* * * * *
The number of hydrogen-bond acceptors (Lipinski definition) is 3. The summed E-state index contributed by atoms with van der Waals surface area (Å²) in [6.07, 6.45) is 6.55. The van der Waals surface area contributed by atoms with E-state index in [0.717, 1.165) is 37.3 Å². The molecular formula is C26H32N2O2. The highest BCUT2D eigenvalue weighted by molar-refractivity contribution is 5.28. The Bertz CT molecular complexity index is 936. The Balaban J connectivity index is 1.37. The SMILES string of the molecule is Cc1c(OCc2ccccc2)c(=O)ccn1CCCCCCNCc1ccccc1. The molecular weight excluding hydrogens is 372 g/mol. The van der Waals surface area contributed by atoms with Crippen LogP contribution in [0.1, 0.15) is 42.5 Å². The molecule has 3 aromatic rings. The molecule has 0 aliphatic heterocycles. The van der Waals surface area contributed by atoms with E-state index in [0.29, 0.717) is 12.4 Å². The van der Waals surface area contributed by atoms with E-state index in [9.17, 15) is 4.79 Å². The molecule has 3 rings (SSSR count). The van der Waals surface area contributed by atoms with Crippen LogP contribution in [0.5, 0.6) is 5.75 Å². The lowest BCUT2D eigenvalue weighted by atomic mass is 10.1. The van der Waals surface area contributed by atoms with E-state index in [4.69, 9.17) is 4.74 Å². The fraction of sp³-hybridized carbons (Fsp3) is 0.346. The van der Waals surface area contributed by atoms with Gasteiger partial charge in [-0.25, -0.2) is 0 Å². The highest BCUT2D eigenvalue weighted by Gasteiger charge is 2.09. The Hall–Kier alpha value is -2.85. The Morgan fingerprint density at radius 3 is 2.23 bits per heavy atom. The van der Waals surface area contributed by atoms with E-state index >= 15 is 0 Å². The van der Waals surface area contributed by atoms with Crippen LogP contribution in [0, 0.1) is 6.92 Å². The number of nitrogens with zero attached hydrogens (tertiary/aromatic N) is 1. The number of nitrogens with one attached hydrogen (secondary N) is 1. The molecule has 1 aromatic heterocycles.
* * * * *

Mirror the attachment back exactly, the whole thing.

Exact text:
The number of hydrogen-bond acceptors (Lipinski definition) is 3. The summed E-state index contributed by atoms with van der Waals surface area (Å²) in [6.07, 6.45) is 6.55. The van der Waals surface area contributed by atoms with E-state index in [0.717, 1.165) is 37.3 Å². The molecular formula is C26H32N2O2. The highest BCUT2D eigenvalue weighted by molar-refractivity contribution is 5.28. The Bertz CT molecular complexity index is 936. The Balaban J connectivity index is 1.37. The SMILES string of the molecule is Cc1c(OCc2ccccc2)c(=O)ccn1CCCCCCNCc1ccccc1. The molecular weight excluding hydrogens is 372 g/mol. The van der Waals surface area contributed by atoms with Crippen LogP contribution in [0.1, 0.15) is 42.5 Å². The molecule has 3 aromatic rings. The molecule has 0 aliphatic heterocycles. The van der Waals surface area contributed by atoms with E-state index in [0.29, 0.717) is 12.4 Å². The van der Waals surface area contributed by atoms with E-state index in [9.17, 15) is 4.79 Å². The molecule has 3 rings (SSSR count). The van der Waals surface area contributed by atoms with Crippen LogP contribution in [0.5, 0.6) is 5.75 Å². The lowest BCUT2D eigenvalue weighted by atomic mass is 10.1. The van der Waals surface area contributed by atoms with E-state index in [4.69, 9.17) is 4.74 Å². The fraction of sp³-hybridized carbons (Fsp3) is 0.346. The van der Waals surface area contributed by atoms with Gasteiger partial charge in [-0.25, -0.2) is 0 Å². The highest BCUT2D eigenvalue weighted by Gasteiger charge is 2.09. The Hall–Kier alpha value is -2.85. The Morgan fingerprint density at radius 3 is 2.23 bits per heavy atom. The van der Waals surface area contributed by atoms with E-state index >= 15 is 0 Å². The van der Waals surface area contributed by atoms with Crippen LogP contribution in [0, 0.1) is 6.92 Å². The number of nitrogens with zero attached hydrogens (tertiary/aromatic N) is 1. The number of nitrogens with one attached hydrogen (secondary N) is 1. The molecule has 1 aromatic heterocycles.